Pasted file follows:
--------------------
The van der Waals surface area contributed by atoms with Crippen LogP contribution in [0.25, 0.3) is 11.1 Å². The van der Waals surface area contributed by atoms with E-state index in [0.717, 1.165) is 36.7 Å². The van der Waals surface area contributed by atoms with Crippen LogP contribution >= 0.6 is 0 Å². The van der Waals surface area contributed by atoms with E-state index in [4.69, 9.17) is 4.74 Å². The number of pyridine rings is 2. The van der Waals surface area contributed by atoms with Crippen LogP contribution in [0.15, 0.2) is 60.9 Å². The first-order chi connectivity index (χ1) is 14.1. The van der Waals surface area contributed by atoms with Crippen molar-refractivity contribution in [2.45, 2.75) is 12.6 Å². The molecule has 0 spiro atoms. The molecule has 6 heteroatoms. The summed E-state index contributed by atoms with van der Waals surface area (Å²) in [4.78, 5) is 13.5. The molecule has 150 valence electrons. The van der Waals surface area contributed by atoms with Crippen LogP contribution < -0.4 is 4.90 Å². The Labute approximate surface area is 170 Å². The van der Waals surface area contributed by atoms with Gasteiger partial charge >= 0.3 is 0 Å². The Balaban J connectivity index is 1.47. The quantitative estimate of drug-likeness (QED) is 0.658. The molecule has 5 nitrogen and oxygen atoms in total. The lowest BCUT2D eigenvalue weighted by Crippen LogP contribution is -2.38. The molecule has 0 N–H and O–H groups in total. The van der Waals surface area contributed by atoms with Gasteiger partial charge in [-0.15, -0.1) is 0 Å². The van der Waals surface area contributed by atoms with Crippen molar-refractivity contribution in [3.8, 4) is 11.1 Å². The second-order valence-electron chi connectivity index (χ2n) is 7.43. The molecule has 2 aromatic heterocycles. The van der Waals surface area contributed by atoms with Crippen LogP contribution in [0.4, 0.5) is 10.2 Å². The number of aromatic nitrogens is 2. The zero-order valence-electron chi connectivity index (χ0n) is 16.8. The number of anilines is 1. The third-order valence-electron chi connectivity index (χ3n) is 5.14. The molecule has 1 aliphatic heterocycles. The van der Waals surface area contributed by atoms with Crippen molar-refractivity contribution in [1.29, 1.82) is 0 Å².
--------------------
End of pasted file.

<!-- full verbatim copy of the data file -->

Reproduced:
The van der Waals surface area contributed by atoms with Crippen LogP contribution in [0.25, 0.3) is 11.1 Å². The van der Waals surface area contributed by atoms with E-state index in [0.717, 1.165) is 36.7 Å². The van der Waals surface area contributed by atoms with Crippen LogP contribution >= 0.6 is 0 Å². The van der Waals surface area contributed by atoms with E-state index in [4.69, 9.17) is 4.74 Å². The number of pyridine rings is 2. The van der Waals surface area contributed by atoms with Crippen LogP contribution in [0.15, 0.2) is 60.9 Å². The first-order chi connectivity index (χ1) is 14.1. The van der Waals surface area contributed by atoms with Crippen molar-refractivity contribution in [2.45, 2.75) is 12.6 Å². The molecule has 0 spiro atoms. The molecule has 6 heteroatoms. The summed E-state index contributed by atoms with van der Waals surface area (Å²) in [4.78, 5) is 13.5. The molecule has 150 valence electrons. The van der Waals surface area contributed by atoms with Crippen LogP contribution < -0.4 is 4.90 Å². The Labute approximate surface area is 170 Å². The van der Waals surface area contributed by atoms with Gasteiger partial charge >= 0.3 is 0 Å². The Balaban J connectivity index is 1.47. The quantitative estimate of drug-likeness (QED) is 0.658. The molecule has 5 nitrogen and oxygen atoms in total. The lowest BCUT2D eigenvalue weighted by Crippen LogP contribution is -2.38. The molecule has 0 N–H and O–H groups in total. The van der Waals surface area contributed by atoms with Gasteiger partial charge in [-0.15, -0.1) is 0 Å². The van der Waals surface area contributed by atoms with Crippen molar-refractivity contribution in [3.8, 4) is 11.1 Å². The second-order valence-electron chi connectivity index (χ2n) is 7.43. The molecule has 2 aromatic heterocycles. The van der Waals surface area contributed by atoms with Crippen LogP contribution in [0.4, 0.5) is 10.2 Å². The number of aromatic nitrogens is 2. The zero-order valence-electron chi connectivity index (χ0n) is 16.8. The number of anilines is 1. The third-order valence-electron chi connectivity index (χ3n) is 5.14. The molecule has 1 aliphatic heterocycles. The van der Waals surface area contributed by atoms with Crippen molar-refractivity contribution in [1.29, 1.82) is 0 Å².